George Kennan, who invented the US policy of “containment” regarding the USSR, ultimately turned against “containment.” Instead, he advocated making Germany into a demilitarized zone, free of nuclear weapons, and having the US commit to never being the first to use nuclear weapons. Both of these recommendations were ignored. Documents quoted by Kaku and Axelrod (1987) make it clear that the primary purpose of the US nuclear weapons program under Truman was world domination, not merely containment of the Soviet Union.9 The record of US foreign and military policy since the collapse of the Soviet Union in 1991 is consistent with claims that many US leaders sought and may still seek world domination, as documented in the historical review by Kaku and Axelrod (1987).

Recently, Rolf Mützenich, the leader of Germany’s Social Democratic Party, a junior partner to Chancellor Merkel’s conservative CDU/CSU bloc, said that US nuclear weapons in Germany should be removed, because they provide a bigger threat than a benefit to Germany. Most leading German politicians disagreed, claiming that even suggesting such an action damaged Germany’s reputation in the world.10

The present analysis suggests that Mützenich is correct: Germany could still stay in NATO while removing itself from a list of primary targets if the US got into a nuclear war. This would make Germany safer.

Beyond that, every nation on the planet could increase the security of their own people by (a) working to strengthen international law to include substantive sanctions against any country whose nuclear weapons seem to have been used and (b) instituting a national security tax on trade with nuclear-weapon states in proportion to the threat represented by their nuclear arsenals. Comments on these claims can be posted to the Wikiversity article on “Forecasting nuclear proliferation.”6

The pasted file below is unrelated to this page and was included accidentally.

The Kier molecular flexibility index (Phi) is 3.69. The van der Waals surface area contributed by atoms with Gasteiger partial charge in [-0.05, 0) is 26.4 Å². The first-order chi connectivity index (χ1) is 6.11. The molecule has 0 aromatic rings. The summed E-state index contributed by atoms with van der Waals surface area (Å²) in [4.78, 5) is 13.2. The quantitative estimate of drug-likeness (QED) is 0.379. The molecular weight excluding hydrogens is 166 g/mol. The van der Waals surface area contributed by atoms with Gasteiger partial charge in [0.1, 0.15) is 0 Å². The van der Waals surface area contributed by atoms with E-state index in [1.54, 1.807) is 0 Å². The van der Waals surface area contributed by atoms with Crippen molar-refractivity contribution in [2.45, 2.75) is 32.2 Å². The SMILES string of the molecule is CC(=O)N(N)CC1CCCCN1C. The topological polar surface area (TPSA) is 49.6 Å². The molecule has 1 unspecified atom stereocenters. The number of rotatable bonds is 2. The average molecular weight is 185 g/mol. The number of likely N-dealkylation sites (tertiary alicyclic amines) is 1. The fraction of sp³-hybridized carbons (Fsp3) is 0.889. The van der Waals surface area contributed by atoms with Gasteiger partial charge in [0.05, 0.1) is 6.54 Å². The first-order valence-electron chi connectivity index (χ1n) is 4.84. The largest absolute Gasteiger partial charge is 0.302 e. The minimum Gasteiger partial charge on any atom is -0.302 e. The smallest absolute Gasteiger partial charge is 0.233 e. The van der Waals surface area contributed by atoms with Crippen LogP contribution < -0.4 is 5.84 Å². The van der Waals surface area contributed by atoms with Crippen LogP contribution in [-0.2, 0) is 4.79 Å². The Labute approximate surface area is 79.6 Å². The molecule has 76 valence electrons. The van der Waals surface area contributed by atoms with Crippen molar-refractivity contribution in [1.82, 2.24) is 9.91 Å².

Copyright 2020 Creative Commons Attribution Share-Alike license. Spencer Graves

1 “Daniel Ellsberg reveals he was a nuclear war planner, warns of nuclear winter & global starvation”, interview of Ellsberg by Amy Goodman and Juan González (https://www.democracynow.org/2017/12/6/doomsday_machine_daniel_ellsberg_reveals_he); see also Ellberg (2017) The Doomsday Machine: Confessions of a Nuclear War Planner (Bloomsbury).

2 Toon et al. (2017) “Atmospheric effects and societal consequences of regional scale nuclear conflicts and acts of individual nuclear terrorism,” Atmospheric Chemistry and Physics, 7:1973-2002.

3 Wikipedia, “List of nuclear-weapon states”. That article includes a list of the 9 current nuclear-weapon states. On 2020-05-06, it showed the US having 6,185 nuclear weapons, of which 1,600 were deployed. Toon et al. 2017 simulated the use of 50 nuclear weapons by each of India and Pakistan. That’s 1.62 percent of the total, round up to 2 percent, and 6.25 percent of the 1,600 nuclear weapons deployed by the US.

4 Wikipedia, “Life expectancy” (https://en.wikipedia.org/wiki/Life_expectancy).

5 Wikiveristy, “Time to nuclear Armageddon” (https://en.wikiversity.org/wiki/Time_to_nuclear_Armageddon).

6 Wikiversity, “Forecasting nuclear proliferation” (https://en.wikiversity.org/wiki/Forecasting_nuclear_proliferation).

7 These “primary architects” were identified in this 1987 review as the US Council on Foreign Relations.

8 Michio Kaku and Daniel Axelrod (1987) To win a nuclear war: The Pentagon’s secret war plans (Black Rose Books, esp. pp. 64-66).

9 Michio Kaku and Daniel Axelrod (1987) To win a nuclear war: The Pentagon’s secret war plans (Black Rose Books, esp. pp. 64-66).

10 Timothy Jones, “Germany: SPD call to withdraw US nuclear arms stokes debate”, Duetsche Welle, 2020-05-02 (https://www.dw.com/en/germany-spd-call-to-withdraw-us-nuclear-arms-stokes-debate/a-53314883), accessed 2020-05-06.